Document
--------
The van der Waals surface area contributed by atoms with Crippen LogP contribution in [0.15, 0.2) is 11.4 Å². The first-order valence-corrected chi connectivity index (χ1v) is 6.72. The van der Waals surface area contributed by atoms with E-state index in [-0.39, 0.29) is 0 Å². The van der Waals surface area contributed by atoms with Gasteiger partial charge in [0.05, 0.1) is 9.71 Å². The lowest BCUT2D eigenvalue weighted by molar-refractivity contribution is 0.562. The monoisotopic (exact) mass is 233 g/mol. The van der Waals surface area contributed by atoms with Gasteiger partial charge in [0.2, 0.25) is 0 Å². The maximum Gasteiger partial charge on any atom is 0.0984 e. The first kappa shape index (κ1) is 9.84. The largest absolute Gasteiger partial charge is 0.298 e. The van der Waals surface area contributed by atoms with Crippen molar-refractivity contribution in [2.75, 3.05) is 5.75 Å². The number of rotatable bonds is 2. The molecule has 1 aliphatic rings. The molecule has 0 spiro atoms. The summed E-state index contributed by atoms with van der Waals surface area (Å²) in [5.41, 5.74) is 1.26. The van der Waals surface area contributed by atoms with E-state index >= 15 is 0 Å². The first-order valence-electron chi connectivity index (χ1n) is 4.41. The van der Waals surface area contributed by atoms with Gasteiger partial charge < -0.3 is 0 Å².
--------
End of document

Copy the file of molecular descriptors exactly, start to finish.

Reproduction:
The van der Waals surface area contributed by atoms with Crippen LogP contribution in [0.15, 0.2) is 11.4 Å². The first-order valence-corrected chi connectivity index (χ1v) is 6.72. The van der Waals surface area contributed by atoms with E-state index in [-0.39, 0.29) is 0 Å². The van der Waals surface area contributed by atoms with Gasteiger partial charge in [0.05, 0.1) is 9.71 Å². The lowest BCUT2D eigenvalue weighted by molar-refractivity contribution is 0.562. The monoisotopic (exact) mass is 233 g/mol. The van der Waals surface area contributed by atoms with Gasteiger partial charge in [0.2, 0.25) is 0 Å². The maximum Gasteiger partial charge on any atom is 0.0984 e. The first kappa shape index (κ1) is 9.84. The largest absolute Gasteiger partial charge is 0.298 e. The van der Waals surface area contributed by atoms with Crippen molar-refractivity contribution in [2.75, 3.05) is 5.75 Å². The number of rotatable bonds is 2. The molecule has 1 aliphatic rings. The molecule has 0 spiro atoms. The summed E-state index contributed by atoms with van der Waals surface area (Å²) in [5.41, 5.74) is 1.26. The van der Waals surface area contributed by atoms with E-state index >= 15 is 0 Å². The first-order valence-electron chi connectivity index (χ1n) is 4.41. The van der Waals surface area contributed by atoms with Gasteiger partial charge < -0.3 is 0 Å².